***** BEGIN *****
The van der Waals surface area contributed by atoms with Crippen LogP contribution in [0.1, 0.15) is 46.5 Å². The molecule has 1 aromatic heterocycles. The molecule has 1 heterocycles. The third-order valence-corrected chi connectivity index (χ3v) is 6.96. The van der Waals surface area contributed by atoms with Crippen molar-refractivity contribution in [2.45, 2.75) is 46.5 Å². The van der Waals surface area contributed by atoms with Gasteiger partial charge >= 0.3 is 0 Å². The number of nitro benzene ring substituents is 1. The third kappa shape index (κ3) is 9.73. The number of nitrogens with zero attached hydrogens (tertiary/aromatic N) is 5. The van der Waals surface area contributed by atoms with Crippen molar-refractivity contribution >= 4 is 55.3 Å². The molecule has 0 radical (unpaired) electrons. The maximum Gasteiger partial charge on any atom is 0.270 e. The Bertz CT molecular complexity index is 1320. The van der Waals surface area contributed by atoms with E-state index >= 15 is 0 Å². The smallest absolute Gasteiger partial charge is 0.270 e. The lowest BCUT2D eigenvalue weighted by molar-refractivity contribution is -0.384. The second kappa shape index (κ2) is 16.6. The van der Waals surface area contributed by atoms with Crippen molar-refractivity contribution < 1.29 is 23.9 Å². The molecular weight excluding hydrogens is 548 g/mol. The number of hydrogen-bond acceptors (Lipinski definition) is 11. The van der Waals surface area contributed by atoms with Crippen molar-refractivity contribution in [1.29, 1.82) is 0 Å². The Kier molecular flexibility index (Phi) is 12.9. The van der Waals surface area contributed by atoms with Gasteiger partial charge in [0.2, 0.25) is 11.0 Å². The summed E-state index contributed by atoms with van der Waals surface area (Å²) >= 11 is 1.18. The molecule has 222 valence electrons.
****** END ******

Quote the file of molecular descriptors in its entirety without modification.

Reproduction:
The van der Waals surface area contributed by atoms with Crippen LogP contribution in [0.1, 0.15) is 46.5 Å². The molecule has 1 aromatic heterocycles. The molecule has 1 heterocycles. The third-order valence-corrected chi connectivity index (χ3v) is 6.96. The van der Waals surface area contributed by atoms with Crippen molar-refractivity contribution in [2.45, 2.75) is 46.5 Å². The van der Waals surface area contributed by atoms with Gasteiger partial charge >= 0.3 is 0 Å². The number of nitro benzene ring substituents is 1. The third kappa shape index (κ3) is 9.73. The number of nitrogens with zero attached hydrogens (tertiary/aromatic N) is 5. The van der Waals surface area contributed by atoms with Crippen molar-refractivity contribution >= 4 is 55.3 Å². The molecule has 0 radical (unpaired) electrons. The maximum Gasteiger partial charge on any atom is 0.270 e. The Bertz CT molecular complexity index is 1320. The van der Waals surface area contributed by atoms with E-state index >= 15 is 0 Å². The smallest absolute Gasteiger partial charge is 0.270 e. The lowest BCUT2D eigenvalue weighted by molar-refractivity contribution is -0.384. The second kappa shape index (κ2) is 16.6. The van der Waals surface area contributed by atoms with Crippen molar-refractivity contribution < 1.29 is 23.9 Å². The molecular weight excluding hydrogens is 548 g/mol. The number of hydrogen-bond acceptors (Lipinski definition) is 11. The van der Waals surface area contributed by atoms with Crippen molar-refractivity contribution in [1.29, 1.82) is 0 Å². The Kier molecular flexibility index (Phi) is 12.9. The van der Waals surface area contributed by atoms with Gasteiger partial charge in [0.2, 0.25) is 11.0 Å². The summed E-state index contributed by atoms with van der Waals surface area (Å²) >= 11 is 1.18. The molecule has 222 valence electrons.